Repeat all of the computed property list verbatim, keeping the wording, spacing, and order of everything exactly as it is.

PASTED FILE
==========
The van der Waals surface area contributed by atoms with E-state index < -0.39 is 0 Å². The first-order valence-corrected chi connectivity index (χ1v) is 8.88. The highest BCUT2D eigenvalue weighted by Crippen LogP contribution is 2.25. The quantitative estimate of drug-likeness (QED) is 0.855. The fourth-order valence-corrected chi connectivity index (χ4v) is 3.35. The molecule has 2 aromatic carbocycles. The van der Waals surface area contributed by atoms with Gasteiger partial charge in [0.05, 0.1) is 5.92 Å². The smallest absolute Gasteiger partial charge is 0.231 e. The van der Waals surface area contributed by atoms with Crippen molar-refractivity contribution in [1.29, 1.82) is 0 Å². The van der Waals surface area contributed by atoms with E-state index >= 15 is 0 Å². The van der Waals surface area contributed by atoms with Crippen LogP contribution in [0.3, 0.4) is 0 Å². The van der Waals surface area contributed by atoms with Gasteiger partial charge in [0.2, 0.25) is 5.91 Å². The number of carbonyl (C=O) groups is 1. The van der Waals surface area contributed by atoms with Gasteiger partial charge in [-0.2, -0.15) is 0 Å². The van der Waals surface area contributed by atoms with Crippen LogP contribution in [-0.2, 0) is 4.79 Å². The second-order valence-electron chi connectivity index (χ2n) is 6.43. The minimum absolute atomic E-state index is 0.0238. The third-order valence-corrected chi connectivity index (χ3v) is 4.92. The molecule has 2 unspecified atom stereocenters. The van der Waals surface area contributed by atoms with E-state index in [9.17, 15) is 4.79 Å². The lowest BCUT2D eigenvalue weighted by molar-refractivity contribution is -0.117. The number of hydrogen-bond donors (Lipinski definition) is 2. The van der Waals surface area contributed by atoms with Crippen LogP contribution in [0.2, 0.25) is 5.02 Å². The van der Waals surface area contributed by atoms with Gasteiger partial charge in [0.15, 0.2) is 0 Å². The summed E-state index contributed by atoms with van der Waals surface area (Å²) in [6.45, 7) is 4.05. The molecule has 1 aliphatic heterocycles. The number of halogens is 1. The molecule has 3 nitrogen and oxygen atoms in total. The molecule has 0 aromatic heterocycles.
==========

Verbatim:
The van der Waals surface area contributed by atoms with E-state index < -0.39 is 0 Å². The first-order valence-corrected chi connectivity index (χ1v) is 8.88. The highest BCUT2D eigenvalue weighted by Crippen LogP contribution is 2.25. The quantitative estimate of drug-likeness (QED) is 0.855. The fourth-order valence-corrected chi connectivity index (χ4v) is 3.35. The molecule has 2 aromatic carbocycles. The van der Waals surface area contributed by atoms with Gasteiger partial charge in [0.05, 0.1) is 5.92 Å². The smallest absolute Gasteiger partial charge is 0.231 e. The van der Waals surface area contributed by atoms with Crippen molar-refractivity contribution in [1.29, 1.82) is 0 Å². The van der Waals surface area contributed by atoms with E-state index >= 15 is 0 Å². The van der Waals surface area contributed by atoms with Crippen LogP contribution in [0.3, 0.4) is 0 Å². The van der Waals surface area contributed by atoms with Gasteiger partial charge in [0.2, 0.25) is 5.91 Å². The number of carbonyl (C=O) groups is 1. The van der Waals surface area contributed by atoms with Gasteiger partial charge in [-0.2, -0.15) is 0 Å². The van der Waals surface area contributed by atoms with Crippen LogP contribution in [-0.2, 0) is 4.79 Å². The second-order valence-electron chi connectivity index (χ2n) is 6.43. The minimum absolute atomic E-state index is 0.0238. The third-order valence-corrected chi connectivity index (χ3v) is 4.92. The molecule has 2 unspecified atom stereocenters. The van der Waals surface area contributed by atoms with E-state index in [9.17, 15) is 4.79 Å². The lowest BCUT2D eigenvalue weighted by molar-refractivity contribution is -0.117. The number of hydrogen-bond donors (Lipinski definition) is 2. The van der Waals surface area contributed by atoms with Crippen LogP contribution in [0.2, 0.25) is 5.02 Å². The van der Waals surface area contributed by atoms with Gasteiger partial charge in [0.15, 0.2) is 0 Å². The summed E-state index contributed by atoms with van der Waals surface area (Å²) in [6.45, 7) is 4.05. The molecule has 1 aliphatic heterocycles. The number of halogens is 1. The molecule has 3 nitrogen and oxygen atoms in total. The molecule has 0 aromatic heterocycles.